Balto and Other Statues of Dogs in New York City
Balto the Sled Dog Statue in Central Park
I was cycling the other day up First Avenue and came across a giant statue of a Dalmatian balancing a New York City taxi cab on its nose in front of NYU Children’s Hospital’s new Kimmel Pavilion on 34th Street.
The giant 30-foot statue, Spot, was put up this past summer. The taxi cab is a real Prius donated by Toyota. It was stripped of its motor. When it rains, the windshield wipers work!
The statue was designed to give kids and their families an emotional boost when they arrived at the hospital.
Spot got me wondering if there were other statues of dogs on display in public spaces in New York.
Of course, the first Google search result of “dog statues” in the Big Apple will return “Balto the Sled Dog in Central Park.” I cycled on up to get a look!
Balto is a favorite in the park. His statue has been located west of East Drive and 67th Street and north of the Children’s Zoo since 1925.
In the 1920s, Nome, Alaska suffered a terrible diphtheria outbreak. Teams of mushers and sled dogs — led by Balto and others — battled blizzard conditions over nearly 700 miles to deliver medicine to the stricken town. Brooklyn-born sculptor Frederick George Richard Roth created this tribute to the heroic dog.
And just who were those “others” involved in the rescue of Nome? Well, one of them was Togo. Balto’s owner had other sled dogs, including Togo, his favorite. It turns out that Togo did most of the heavy lifting (or should I say pulling?) during the nearly 700 mile run, but Balto led the last leg as they entered Nome. That’s why Balto got the hero’s welcome!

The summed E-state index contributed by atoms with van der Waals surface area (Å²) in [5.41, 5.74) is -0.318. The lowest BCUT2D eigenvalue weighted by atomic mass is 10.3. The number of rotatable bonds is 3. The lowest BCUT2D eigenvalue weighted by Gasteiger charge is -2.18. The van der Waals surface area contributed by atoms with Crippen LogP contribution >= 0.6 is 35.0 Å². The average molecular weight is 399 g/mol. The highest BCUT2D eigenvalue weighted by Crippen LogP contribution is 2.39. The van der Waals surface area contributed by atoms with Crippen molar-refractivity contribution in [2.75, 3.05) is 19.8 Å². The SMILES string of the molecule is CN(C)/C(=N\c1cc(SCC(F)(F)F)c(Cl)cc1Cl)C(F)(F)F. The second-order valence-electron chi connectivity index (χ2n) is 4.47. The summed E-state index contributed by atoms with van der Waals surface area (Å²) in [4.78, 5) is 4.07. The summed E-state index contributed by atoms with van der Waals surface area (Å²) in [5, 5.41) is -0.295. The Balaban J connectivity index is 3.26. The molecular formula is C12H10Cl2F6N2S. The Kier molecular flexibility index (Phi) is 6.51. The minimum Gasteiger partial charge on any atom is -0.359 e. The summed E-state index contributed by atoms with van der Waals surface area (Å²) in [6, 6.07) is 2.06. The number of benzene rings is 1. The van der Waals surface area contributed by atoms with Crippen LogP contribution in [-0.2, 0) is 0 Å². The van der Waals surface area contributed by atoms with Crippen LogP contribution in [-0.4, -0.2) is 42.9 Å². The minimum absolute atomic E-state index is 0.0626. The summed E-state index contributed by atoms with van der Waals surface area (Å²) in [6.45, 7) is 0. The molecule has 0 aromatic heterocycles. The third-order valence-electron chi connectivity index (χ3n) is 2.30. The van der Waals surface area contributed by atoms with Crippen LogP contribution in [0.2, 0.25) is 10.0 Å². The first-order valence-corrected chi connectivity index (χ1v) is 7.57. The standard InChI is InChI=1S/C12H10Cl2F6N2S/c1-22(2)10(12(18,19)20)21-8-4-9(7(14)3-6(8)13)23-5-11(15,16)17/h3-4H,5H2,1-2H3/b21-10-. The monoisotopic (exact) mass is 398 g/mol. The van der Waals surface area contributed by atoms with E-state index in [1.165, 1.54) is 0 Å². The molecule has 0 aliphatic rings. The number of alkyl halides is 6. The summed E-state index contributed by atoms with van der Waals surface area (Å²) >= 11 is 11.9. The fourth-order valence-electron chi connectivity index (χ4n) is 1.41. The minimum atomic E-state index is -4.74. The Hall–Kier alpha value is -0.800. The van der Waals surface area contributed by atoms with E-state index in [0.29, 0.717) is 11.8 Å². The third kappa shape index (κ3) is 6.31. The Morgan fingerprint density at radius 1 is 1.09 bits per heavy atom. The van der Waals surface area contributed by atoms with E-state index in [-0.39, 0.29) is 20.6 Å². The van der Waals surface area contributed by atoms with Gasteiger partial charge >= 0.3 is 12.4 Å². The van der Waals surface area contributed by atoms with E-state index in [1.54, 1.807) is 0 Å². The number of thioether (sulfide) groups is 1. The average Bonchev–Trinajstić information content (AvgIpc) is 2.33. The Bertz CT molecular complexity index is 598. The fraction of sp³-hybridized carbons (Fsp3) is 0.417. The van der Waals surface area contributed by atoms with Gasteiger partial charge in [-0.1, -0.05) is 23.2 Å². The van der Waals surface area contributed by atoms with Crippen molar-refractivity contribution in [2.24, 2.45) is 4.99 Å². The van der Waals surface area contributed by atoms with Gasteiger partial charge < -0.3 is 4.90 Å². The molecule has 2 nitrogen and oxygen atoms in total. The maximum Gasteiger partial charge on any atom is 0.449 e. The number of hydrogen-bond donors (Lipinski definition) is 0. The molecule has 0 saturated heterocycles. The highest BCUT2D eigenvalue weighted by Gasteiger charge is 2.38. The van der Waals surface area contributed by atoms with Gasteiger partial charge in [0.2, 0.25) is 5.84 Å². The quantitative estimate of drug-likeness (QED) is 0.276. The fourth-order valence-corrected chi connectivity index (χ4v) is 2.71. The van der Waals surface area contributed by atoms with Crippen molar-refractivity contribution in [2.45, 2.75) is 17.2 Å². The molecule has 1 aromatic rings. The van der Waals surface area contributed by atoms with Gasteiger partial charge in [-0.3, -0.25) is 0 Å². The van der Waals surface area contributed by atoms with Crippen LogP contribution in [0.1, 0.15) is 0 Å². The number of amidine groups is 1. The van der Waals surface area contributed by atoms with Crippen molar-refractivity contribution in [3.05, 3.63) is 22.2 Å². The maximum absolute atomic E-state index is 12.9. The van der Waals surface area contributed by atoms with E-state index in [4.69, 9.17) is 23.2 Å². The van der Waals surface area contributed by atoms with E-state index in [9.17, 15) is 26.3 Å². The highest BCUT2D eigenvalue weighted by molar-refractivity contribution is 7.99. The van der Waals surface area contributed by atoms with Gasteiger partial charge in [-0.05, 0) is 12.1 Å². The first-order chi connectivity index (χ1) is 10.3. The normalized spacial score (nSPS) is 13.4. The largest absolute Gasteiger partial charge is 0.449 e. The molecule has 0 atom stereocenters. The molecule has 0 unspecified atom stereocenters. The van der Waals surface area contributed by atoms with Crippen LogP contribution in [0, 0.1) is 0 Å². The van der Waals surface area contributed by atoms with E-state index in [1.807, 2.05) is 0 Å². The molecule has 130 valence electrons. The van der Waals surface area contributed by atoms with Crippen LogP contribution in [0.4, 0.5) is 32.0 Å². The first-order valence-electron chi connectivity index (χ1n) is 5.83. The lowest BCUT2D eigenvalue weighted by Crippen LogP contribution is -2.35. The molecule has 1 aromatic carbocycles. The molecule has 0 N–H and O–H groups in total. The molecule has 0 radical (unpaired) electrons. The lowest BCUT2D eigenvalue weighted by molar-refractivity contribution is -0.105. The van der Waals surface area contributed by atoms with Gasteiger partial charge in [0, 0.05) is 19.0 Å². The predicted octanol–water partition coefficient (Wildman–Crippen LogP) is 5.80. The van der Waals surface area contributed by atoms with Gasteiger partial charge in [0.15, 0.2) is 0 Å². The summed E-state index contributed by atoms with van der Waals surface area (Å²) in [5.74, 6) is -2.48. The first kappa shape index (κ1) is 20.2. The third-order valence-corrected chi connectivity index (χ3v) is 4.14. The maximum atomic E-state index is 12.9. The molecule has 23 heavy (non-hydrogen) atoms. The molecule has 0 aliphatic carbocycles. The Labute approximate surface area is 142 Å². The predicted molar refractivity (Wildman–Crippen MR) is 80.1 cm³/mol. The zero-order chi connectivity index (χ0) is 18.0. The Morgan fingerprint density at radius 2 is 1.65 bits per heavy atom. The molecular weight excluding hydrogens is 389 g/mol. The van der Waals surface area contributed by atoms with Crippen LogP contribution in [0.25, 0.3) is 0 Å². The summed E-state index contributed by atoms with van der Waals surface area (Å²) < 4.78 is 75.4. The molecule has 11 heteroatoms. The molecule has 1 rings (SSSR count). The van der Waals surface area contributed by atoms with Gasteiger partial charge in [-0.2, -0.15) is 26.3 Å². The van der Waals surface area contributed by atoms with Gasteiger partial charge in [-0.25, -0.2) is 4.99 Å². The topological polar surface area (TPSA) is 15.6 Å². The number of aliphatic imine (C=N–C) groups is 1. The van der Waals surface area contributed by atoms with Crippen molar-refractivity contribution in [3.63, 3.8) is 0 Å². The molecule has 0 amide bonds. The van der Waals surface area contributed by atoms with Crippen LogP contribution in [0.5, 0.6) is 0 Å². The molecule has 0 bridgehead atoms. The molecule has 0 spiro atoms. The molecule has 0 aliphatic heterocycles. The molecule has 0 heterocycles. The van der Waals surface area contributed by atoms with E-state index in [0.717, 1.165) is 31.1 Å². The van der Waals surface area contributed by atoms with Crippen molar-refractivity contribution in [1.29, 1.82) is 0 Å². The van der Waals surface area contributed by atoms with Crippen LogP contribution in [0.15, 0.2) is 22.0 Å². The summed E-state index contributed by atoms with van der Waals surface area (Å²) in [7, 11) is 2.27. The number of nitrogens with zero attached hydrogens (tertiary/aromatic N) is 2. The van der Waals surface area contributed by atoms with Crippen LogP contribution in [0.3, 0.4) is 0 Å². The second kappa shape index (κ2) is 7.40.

Did Togo get a hero’s statue in New York City?
He did, but it had an ignominious beginning. The anonymous figure you see below by Shelley Curtis Smith was tucked away in sad little Seward Park in the Lower East Side.
In the dirt.
By a fence.
Where few people could see it.
Fortunately, Togo’s reputation has been rehabilitated. Time Magazine named him the most heroic animal of all time. Disney has made a live action film that tells his story! It stars Willem Dafoe and it is available on Disney+.
And his statue in Seward Park has been given a plaque and a place of honor among some benches where people can enjoy his company.
For the full story on Togo’s rise to new-found fame, click here.
After checking out Balto and Togo, I remembered I’d seen the Paparazzi Dogs in a square in Greenwhich Village about a year ago. I cycled down to the Village only to find they were gone. I emailed the artists, husband and wife team Gillie and Marc, in Australia. They told me there were several of their works on display throughout the city including some Paparazzi Dogs in the lobby of 75 Rockefeller Plaza.
Gillie and Marc were embroiled in a controversy earlier this year. A statue they created featuring a Dogman holding a big red apple, to be displayed in Chinatown, was met with opposition from the community. Locals used the city not to install the work saying that an image of a man with a dog’s head was insulting. Eventually the statue made its way to Melbourne, Australia.
Raymond and Toby
I was wandering around Astoria recently (as one will) and came across the Socrates Sculpture Park where I found this statue of Raymond and Toby by John Ahearn.
Ahearn is known for his street art.
Finally, here’s a link to an earlier Urban Dog post about a controversial canine statue down on Wall Street that had to be removed.
If you know of other dog statues in New York, send us an email and we’ll update this post.